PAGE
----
PP: I bet he’s good at it!

MB: He is because he’s nice. There’s got to be someone as the tough one. I’m tough in my regular life which is not home so when I come home and they say, can I have ice cream for dinner, I’m like, yep! Sure!

PP: You’ve got so many irons in the fire all the time and Cherry Picks review site for women is one of them and has been live now for 8 months. How’s that going?

MB: We now have this fantastic design that’s operating and at the end of the month we’ll have this critics [area] where critics will be able to upload their own stuff … and we have our own articles … we’re still learning and growing. It takes a long time to build. It’s like remodeling a kitchen. It takes 10 times longer than you expect. Rotten Tomatoes is great, but it’s for a specific audience and Cherry Picks is also for a specific audience.

“Being Frank” expands across the country this weekend and you can find more information about Cherry Picks at

Film Rating: 3/4 Stars

The filmmakers behind “Patrimonio” at DOC NYC

November 16th, 2018 Posted by Film Festivals, Interviews, Review 0 thoughts on “The filmmakers behind “Patrimonio” at DOC NYC”

Each and every year at DOC NYC Film Festival, the films are extraordinary, providing insight and knowledge about topics, many of which were previously unknown. This year, we have a classic David versus Goliath tale in Baja Sur Mexico thanks to the dedicated talent and determination of filmmakers Sarah Teale and Lisa F. Jackson with their film “Patrimonio.” The film takes us on a journey located in a quaint Mexican seaside village, Todos Santos, where American investors attempted to not only create a vacation paradise, but also destroy a way of life for local residents. This David versus Goliath story is filled with surprise twists and turns as we peel away the layers of political corruption spurned by greed. With devastating environmental consequences, the town, initially set into division, bands together, reminding us all of the power of persistence, knowledge, and belief in doing what’s right for the right reasons. It’s one of the most inspiring and gripping tales of how sometimes money can’t buy everything.

I had the pleasure of talking with the filmmakers to learn more about the making of this uplifting documentary. Their candid responses gives viewers even more appreciation for their relentlessness in depicting the situation, their own personalities, as well as this how this beautiful film and story came to be.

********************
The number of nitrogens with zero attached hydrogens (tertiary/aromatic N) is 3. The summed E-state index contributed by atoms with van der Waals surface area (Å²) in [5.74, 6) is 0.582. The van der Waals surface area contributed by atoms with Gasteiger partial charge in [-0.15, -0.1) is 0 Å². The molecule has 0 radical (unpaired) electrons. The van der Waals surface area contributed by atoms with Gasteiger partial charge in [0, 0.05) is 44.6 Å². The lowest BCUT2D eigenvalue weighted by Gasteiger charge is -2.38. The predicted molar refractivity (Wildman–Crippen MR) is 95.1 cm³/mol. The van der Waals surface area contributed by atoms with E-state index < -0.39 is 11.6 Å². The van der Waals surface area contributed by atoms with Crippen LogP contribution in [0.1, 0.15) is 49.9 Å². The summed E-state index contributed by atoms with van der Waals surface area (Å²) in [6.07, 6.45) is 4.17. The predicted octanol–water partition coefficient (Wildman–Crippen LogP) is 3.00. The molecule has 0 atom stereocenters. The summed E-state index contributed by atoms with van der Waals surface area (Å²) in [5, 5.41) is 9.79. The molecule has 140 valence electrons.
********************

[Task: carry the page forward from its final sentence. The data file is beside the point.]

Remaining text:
***** Warning: Spoiler Alerts Ahead, but all very happy ones! *****

Pamela Powell (PP): How did the two of you first become connected?

Sarah Teale (ST): Lisa and I both make documentaries for HBO and knew about each other for years but in 2011 I invited Lisa to visit us at our farm in upstate New York. I was starting a cooperative for grass fed beef farmers and Lisa started filming the farmers and edited them into short films for the new co-op’s web site. We then realized that this was a much larger undertaking and their stories said a lot about the state of our food systems today. So Lisa kept filming. The result was the documentary Grazers: A Cooperative Story, which also screened at DOC NYC.

Lisa F. Jackson (LFJ): Also, I had just finished three docs in a row about rape and sexual violence and I jumped at the chance to spend time in the Adirondacks with Sarah and her cows.

PP: How did you first hear about Tres Santos and then decide to document the citizens fight to regain control?

ST: My husband has owned a house in Todos Santos for 35 years and I have been going there for years. In 2015 he noticed a huge foundation wall being erected on the fishermen’s beach and we heard about plans for a massive mega development starting on the fishermen’s beach. We also heard that the fishermen were fine with this but we decided to go and ask them and that started a three year odyssey in which the fishermen led an ultimately successful fight to stop the development.

LFJ: Sarah and I were looking for another project to work on together and she invited me to visit Todos Santos in the winter of 2015 with an eye towards researching a film about the Sea of Cortez, but the real film was closer to home. That day on the beach we met fisherman Rosario Salvatierra and his rage and passion was contagious: we knew we had our main character and the beginning of a story.